Virtual Autopsies Provide New Insights into Death


A 'Revolution'

It was only the move to the University of Zurich and a bequest from a wealthy ophthalmologist that led to the project's breakthrough. But it was poorly received in the professional world at first. "Initially we were decried as the enfant terrible of forensics," says Thali. Older champions of the autopsy room would often tersely refer to the idea of virtual autopsy as "crap," Thali recalls.

But a younger generation of forensic scientists, who have since taken over at most institutions, are much more open to the new technology. Michael Tsokos, the chief forensic scientist at Berlin's Charité Hospital, recently ordered a pared-down version of the Virtobot.

"We use a version that a poor city-state like Berlin can afford," says Tsokos.

He characterizes the new possibilities of post mortem imaging a "revolution for forensic medicine," on a par with the discovery of the genetic fingerprint and hair analysis.

"If (former German politician) Uwe Barschel or (singer) Kurt Cobain had been pushed into CT scan machines, their deaths wouldn't raise so many questions today," says Tsokos.

In addition to Charité, three out of a total of 35 forensic medicine institutes at German universities can now conduct virtual autopsies. But even in Berlin, scans are made of only a fraction of dead bodies due to a lack of technicians trained to use the equipment. Tsokos and his colleagues likewise felt clueless at first. The manufacturer hadn't provided anything resembling a manual on how to store, archive and interpret the data that had been obtained.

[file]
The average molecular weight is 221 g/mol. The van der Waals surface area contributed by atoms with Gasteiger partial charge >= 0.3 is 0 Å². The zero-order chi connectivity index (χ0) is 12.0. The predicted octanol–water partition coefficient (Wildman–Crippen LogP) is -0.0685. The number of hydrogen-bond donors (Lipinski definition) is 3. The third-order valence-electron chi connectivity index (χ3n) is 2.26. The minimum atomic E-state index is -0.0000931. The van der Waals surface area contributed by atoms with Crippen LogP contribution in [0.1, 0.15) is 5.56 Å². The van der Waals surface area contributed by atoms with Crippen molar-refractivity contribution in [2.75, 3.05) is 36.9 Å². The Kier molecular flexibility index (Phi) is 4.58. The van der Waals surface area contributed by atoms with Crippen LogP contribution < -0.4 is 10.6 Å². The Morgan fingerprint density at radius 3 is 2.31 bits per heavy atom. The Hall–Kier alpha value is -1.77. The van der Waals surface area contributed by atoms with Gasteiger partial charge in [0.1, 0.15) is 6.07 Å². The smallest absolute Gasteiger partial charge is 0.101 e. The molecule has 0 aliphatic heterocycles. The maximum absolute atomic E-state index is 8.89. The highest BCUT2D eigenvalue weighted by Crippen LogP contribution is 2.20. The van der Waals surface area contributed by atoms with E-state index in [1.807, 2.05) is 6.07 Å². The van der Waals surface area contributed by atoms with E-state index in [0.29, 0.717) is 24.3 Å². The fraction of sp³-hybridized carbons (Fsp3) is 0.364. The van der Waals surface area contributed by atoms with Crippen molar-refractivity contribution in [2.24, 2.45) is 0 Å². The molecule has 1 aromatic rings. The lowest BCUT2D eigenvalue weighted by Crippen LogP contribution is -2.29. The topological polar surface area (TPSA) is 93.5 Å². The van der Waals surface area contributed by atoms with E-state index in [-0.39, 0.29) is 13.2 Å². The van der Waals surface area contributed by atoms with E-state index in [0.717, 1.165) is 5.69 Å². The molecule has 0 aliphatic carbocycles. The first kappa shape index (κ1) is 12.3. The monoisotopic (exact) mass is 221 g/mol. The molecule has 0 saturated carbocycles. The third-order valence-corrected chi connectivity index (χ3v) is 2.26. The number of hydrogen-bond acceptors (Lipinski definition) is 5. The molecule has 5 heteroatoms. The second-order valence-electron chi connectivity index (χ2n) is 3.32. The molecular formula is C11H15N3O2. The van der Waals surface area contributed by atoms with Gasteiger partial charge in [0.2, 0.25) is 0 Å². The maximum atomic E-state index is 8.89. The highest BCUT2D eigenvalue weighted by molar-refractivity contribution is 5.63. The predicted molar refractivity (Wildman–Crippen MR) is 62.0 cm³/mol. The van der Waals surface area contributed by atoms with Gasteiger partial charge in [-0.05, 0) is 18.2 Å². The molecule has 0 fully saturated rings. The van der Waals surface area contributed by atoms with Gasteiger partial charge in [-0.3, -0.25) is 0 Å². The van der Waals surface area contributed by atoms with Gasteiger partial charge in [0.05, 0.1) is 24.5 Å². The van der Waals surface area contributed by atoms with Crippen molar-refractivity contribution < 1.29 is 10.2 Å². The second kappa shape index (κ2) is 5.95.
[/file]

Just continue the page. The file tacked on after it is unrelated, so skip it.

The complexity of the new procedure means that the once prominent role of the forensic scientist as the maestro of the autopsy table could fade. In Thali's laboratory in Zurich, he wouldn't even be able to operate his suite of machines without radiologists and engineers as equal partners at his side.

Dwindling Number of Autopsies

Furthermore, virtual autopsies could also lead to changes in ordinary autopsies. Nowadays most family doctors decide whether or not a person died of natural causes. But this practice has fallen into disrepute in Germany. Forensic scientist Tsokos suspects that about half of all homicides are currently being overlooked. He attributes this to doctors who simply have not mastered this part of their profession, or who do not treat it with sufficient seriousness.

Employees at the Institute of Forensic Medicine of the Hannover Medical School (MHH) in northern Germany agree with Tsokos's critical assessment. In an essay recently published in the German criminology journal Archiv für Kriminologie, the MHH experts write "that the post-mortem in more than 10 percent of cases is performed incompletely or not in accordance with legal requirements." They conclude: "The inspection of corpses currently does not satisfy the intended quality standards, especially not with regard to legal certainty."

In contrast to forensic medicine institutes, autopsies are hardly performed at all in hospitals anymore. Whereas a forensic autopsy is ordered by the public prosecutor's office in suspected murder cases, a pathologist can only perform a clinical autopsy with the permission of the family of the deceased.

There has been a drastic decline in this clinical form of autopsy in Germany in the last few decades. Only about 3 percent of all corpses of the recently deceased are opened up to inspect the internal organs. By comparison, 10 times as many cases end up in a pathology department in Austria.

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